Collaborative Environmental Governance and Indigenous Governance: A Synthesis
von der Porten, Suzanne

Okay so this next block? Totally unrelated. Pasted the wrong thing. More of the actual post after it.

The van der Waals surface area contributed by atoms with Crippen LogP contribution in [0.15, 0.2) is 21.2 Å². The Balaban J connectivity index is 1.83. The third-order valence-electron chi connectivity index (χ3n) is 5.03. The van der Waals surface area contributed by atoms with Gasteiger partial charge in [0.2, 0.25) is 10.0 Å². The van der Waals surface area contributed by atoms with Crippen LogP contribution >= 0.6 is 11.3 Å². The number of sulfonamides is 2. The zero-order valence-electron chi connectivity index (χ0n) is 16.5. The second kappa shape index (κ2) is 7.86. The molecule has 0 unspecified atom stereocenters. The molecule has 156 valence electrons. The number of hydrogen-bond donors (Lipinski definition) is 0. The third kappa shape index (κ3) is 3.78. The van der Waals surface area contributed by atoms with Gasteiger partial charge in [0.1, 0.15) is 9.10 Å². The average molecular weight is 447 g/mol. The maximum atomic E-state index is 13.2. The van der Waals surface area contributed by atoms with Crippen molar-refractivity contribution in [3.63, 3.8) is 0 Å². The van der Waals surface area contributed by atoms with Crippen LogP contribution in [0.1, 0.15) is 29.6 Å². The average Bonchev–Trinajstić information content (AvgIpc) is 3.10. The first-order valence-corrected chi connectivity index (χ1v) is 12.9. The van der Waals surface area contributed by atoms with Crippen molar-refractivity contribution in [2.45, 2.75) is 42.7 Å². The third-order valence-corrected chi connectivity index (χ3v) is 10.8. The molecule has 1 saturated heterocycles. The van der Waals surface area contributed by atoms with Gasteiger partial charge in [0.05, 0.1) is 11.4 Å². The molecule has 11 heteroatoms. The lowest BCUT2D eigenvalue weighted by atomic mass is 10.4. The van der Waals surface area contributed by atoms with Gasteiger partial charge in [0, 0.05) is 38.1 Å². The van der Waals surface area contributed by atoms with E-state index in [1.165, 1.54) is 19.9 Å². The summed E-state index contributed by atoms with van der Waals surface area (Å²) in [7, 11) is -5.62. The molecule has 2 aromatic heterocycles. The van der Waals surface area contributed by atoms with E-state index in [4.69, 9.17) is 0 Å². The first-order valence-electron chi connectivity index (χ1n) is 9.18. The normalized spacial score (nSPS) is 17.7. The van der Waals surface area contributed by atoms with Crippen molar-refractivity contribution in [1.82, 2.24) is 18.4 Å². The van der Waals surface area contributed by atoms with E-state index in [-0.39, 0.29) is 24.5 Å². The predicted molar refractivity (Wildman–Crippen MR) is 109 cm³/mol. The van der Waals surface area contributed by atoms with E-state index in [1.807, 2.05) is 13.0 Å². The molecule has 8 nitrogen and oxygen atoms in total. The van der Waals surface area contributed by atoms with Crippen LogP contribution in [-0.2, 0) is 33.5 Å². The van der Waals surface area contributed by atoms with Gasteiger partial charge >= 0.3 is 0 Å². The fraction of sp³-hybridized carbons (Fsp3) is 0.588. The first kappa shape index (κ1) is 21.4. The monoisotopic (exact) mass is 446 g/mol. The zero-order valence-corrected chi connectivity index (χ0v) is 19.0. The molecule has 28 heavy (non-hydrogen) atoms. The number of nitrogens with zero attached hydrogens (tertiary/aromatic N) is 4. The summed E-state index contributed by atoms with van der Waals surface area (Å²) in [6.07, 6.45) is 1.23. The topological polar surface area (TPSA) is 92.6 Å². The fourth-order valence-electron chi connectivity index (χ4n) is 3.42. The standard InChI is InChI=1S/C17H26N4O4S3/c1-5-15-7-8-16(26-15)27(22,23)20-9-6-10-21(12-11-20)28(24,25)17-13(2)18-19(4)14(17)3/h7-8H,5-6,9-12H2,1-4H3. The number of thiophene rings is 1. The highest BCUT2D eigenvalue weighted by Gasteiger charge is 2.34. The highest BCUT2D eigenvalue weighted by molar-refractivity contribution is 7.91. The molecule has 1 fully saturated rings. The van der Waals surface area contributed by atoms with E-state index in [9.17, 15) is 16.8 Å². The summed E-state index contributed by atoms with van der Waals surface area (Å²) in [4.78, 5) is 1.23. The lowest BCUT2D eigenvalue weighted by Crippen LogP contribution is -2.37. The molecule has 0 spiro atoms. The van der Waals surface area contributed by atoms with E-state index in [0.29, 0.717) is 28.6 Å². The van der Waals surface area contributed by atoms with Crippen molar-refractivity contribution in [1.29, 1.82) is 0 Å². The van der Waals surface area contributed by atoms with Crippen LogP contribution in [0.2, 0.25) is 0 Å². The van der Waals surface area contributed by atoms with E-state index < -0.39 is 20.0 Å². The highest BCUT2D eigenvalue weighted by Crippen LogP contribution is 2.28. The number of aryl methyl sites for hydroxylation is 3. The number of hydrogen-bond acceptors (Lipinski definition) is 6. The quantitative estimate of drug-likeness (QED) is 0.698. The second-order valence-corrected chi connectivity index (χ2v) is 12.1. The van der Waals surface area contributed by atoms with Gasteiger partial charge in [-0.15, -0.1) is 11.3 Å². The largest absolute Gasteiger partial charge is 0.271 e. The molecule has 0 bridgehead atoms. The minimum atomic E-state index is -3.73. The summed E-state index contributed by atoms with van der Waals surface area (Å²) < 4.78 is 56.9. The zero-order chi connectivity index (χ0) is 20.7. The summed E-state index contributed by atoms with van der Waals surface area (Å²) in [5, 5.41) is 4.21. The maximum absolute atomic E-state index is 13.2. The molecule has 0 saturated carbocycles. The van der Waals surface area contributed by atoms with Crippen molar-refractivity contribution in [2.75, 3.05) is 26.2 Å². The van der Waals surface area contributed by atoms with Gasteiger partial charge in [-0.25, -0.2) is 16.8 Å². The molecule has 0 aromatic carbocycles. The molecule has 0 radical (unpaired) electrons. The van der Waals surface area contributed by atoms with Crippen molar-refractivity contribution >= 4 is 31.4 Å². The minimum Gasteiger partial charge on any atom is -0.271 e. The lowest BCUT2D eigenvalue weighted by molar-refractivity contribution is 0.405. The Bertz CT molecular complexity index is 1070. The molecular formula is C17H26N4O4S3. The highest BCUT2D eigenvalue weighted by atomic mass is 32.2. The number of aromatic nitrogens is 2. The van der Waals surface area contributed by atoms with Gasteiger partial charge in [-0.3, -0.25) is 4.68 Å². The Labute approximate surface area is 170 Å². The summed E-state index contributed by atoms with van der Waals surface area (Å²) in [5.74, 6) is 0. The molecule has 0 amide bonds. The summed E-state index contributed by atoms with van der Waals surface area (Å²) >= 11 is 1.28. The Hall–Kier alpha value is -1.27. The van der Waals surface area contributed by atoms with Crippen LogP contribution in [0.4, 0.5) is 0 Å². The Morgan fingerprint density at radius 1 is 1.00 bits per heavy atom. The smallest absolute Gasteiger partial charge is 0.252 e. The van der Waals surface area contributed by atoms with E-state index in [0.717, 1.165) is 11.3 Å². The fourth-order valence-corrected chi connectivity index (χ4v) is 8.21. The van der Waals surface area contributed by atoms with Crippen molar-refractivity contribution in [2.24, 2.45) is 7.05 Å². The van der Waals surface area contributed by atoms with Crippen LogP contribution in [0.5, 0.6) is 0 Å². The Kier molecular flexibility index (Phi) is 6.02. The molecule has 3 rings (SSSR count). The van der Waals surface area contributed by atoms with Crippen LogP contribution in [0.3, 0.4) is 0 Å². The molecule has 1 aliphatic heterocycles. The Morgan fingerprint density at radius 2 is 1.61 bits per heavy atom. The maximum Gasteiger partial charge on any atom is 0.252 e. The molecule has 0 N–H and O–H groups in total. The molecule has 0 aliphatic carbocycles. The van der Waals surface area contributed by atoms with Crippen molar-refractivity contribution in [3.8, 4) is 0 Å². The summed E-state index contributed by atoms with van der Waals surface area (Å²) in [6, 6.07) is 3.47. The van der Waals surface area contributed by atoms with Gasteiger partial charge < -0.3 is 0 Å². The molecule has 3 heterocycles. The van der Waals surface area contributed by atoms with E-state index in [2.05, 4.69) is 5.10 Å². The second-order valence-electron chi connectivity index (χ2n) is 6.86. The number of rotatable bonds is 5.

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This study addresses a conceptual gap in collaborative environmental governance pertaining to the role of Indigenous peoples. Conventional collaborative approaches to environmental governance include input and resource-pooling by two or more stakeholders. This approach becomes conceptually problematic when the stakeholder view is extended to Indigenous peoples. While experiences vary widely around the world, it is common for Indigenous peoples to assert themselves as existing within self-determining nations within their traditional homelands – rather than as stakeholders or interest groups. This perspective is reflected in the Indigenous governance literature, which provides a window into how Indigenous peoples view themselves. The purpose of this doctoral research was to critically evaluate the extent to which principles and practices of collaborative environmental governance are compatible with the main tenets and advances in Indigenous governance related to self-determination. This was done through an extensive literature review and empirical study in the context of British Columbia, Canada. Through a multi-case study analysis of three regional scale cases, complemented by analysis of a single case at the provincial scale, this research analyzed assumptions and perspectives existing at the intersection of Indigenous governance and collaborative environmental governance. The regional, multi-case study concentrated on the practice of collaboration around governance for water, while the provincial case examined a water policy reform process. The key findings of this research were that non-Indigenous entities and personnel initiating or practicing collaborative environmental governance and engaged in water policy reform tended to hold a stakeholder-view of Indigenous peoples. In contrast, Indigenous peoples and leaders tended to view themselves as existing within self-determining Indigenous nations. These conflicting assumptions led to dissatisfaction for both Indigenous and non-Indigenous peoples with regard to collaboration for water governance and water reform, in terms of both processes and outcomes. This research makes contributions to both scholarship and practice. Conceptually, the research identifies how the assumptions and approaches to collaboration within mainstream collaborative environmental governance scholarship should shift fundamentally in ways that incorporate concepts related to Indigenous governance. This conceptual shift could be applied to the breadth of empirical contexts that are discussed in existing collaborative environmental governance scholarship. The empirical findings of this research provide a robust rationale for the importance of a conceptual bridge between the collaborative environmental governance and Indigenous governance literatures. This bridge would involve creation of a body of collaborative scholarship that addresses self-determination and nationhood when theorizing on collaboration with Indigenous peoples. Additionally, it makes a practical contribution by highlighting ways in which those engaged in collaborative environmental governance and water policy reform can draw on some of the tenets of Indigenous governance scholarship. These recommendations include the following: (1) approach or involve Indigenous peoples as self-determining nations rather than one of many collaborative stakeholders or participants; (2) Identify and clarify any existing or intended (a) environmental governance processes and (b) assertions to self-determination by the Indigenous nation; (3) Create opportunities for relationship building between Indigenous peoples and policy or governance practitioners; (4) Choose venues and processes of decision making that reflect Indigenous rather than Eurocentric venues and processes; and (5) Provide resources to Indigenous nations to level the playing field in terms of capacity for collaboration or for policy reform decision making. Finally, this research suggests that positive outcomes are possible where water governance is carried out in ways that meaningfully recognize and address the perspectives of Indigenous peoples.
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